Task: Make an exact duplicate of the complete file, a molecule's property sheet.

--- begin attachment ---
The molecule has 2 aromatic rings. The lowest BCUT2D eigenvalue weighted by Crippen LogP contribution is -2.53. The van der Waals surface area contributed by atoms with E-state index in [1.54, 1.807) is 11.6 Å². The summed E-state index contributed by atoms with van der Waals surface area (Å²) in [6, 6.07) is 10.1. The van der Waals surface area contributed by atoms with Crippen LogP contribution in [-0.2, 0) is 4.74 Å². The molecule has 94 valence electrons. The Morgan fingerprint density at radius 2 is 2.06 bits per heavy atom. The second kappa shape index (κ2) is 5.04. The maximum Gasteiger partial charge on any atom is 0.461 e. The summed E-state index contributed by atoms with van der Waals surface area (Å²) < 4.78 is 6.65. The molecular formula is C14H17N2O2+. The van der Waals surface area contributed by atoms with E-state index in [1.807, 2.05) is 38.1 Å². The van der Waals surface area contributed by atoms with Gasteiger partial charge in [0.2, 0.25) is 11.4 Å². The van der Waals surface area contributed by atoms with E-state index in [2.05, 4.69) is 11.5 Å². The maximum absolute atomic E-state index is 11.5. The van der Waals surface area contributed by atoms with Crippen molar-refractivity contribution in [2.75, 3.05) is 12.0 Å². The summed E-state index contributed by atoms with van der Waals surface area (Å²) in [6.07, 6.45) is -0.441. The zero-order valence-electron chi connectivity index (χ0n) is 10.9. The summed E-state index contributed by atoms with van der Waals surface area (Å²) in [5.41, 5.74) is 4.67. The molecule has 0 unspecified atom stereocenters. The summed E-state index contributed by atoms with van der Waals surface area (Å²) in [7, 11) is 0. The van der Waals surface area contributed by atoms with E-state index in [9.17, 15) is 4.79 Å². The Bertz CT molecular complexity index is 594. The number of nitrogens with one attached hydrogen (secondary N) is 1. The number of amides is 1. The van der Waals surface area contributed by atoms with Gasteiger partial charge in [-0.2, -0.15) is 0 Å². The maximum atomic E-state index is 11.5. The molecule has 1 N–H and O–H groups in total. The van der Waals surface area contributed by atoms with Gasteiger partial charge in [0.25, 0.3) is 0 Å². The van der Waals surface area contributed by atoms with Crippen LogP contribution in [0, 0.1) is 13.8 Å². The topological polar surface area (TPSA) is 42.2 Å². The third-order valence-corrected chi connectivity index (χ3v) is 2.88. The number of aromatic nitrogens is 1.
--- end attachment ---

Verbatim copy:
The molecule has 2 aromatic rings. The lowest BCUT2D eigenvalue weighted by Crippen LogP contribution is -2.53. The van der Waals surface area contributed by atoms with E-state index in [1.54, 1.807) is 11.6 Å². The summed E-state index contributed by atoms with van der Waals surface area (Å²) in [6, 6.07) is 10.1. The van der Waals surface area contributed by atoms with Crippen LogP contribution in [-0.2, 0) is 4.74 Å². The molecule has 94 valence electrons. The Morgan fingerprint density at radius 2 is 2.06 bits per heavy atom. The second kappa shape index (κ2) is 5.04. The maximum Gasteiger partial charge on any atom is 0.461 e. The summed E-state index contributed by atoms with van der Waals surface area (Å²) < 4.78 is 6.65. The molecular formula is C14H17N2O2+. The van der Waals surface area contributed by atoms with E-state index in [1.807, 2.05) is 38.1 Å². The van der Waals surface area contributed by atoms with Gasteiger partial charge in [0.2, 0.25) is 11.4 Å². The van der Waals surface area contributed by atoms with E-state index in [2.05, 4.69) is 11.5 Å². The maximum absolute atomic E-state index is 11.5. The van der Waals surface area contributed by atoms with Crippen molar-refractivity contribution in [2.75, 3.05) is 12.0 Å². The summed E-state index contributed by atoms with van der Waals surface area (Å²) in [6.07, 6.45) is -0.441. The zero-order valence-electron chi connectivity index (χ0n) is 10.9. The summed E-state index contributed by atoms with van der Waals surface area (Å²) in [5.41, 5.74) is 4.67. The molecule has 0 unspecified atom stereocenters. The summed E-state index contributed by atoms with van der Waals surface area (Å²) in [7, 11) is 0. The van der Waals surface area contributed by atoms with E-state index in [9.17, 15) is 4.79 Å². The Bertz CT molecular complexity index is 594. The number of nitrogens with one attached hydrogen (secondary N) is 1. The number of amides is 1. The van der Waals surface area contributed by atoms with Gasteiger partial charge in [-0.2, -0.15) is 0 Å². The maximum atomic E-state index is 11.5. The molecule has 1 N–H and O–H groups in total. The van der Waals surface area contributed by atoms with Gasteiger partial charge in [0.25, 0.3) is 0 Å². The van der Waals surface area contributed by atoms with Crippen LogP contribution in [0, 0.1) is 13.8 Å². The topological polar surface area (TPSA) is 42.2 Å². The third-order valence-corrected chi connectivity index (χ3v) is 2.88. The number of aromatic nitrogens is 1.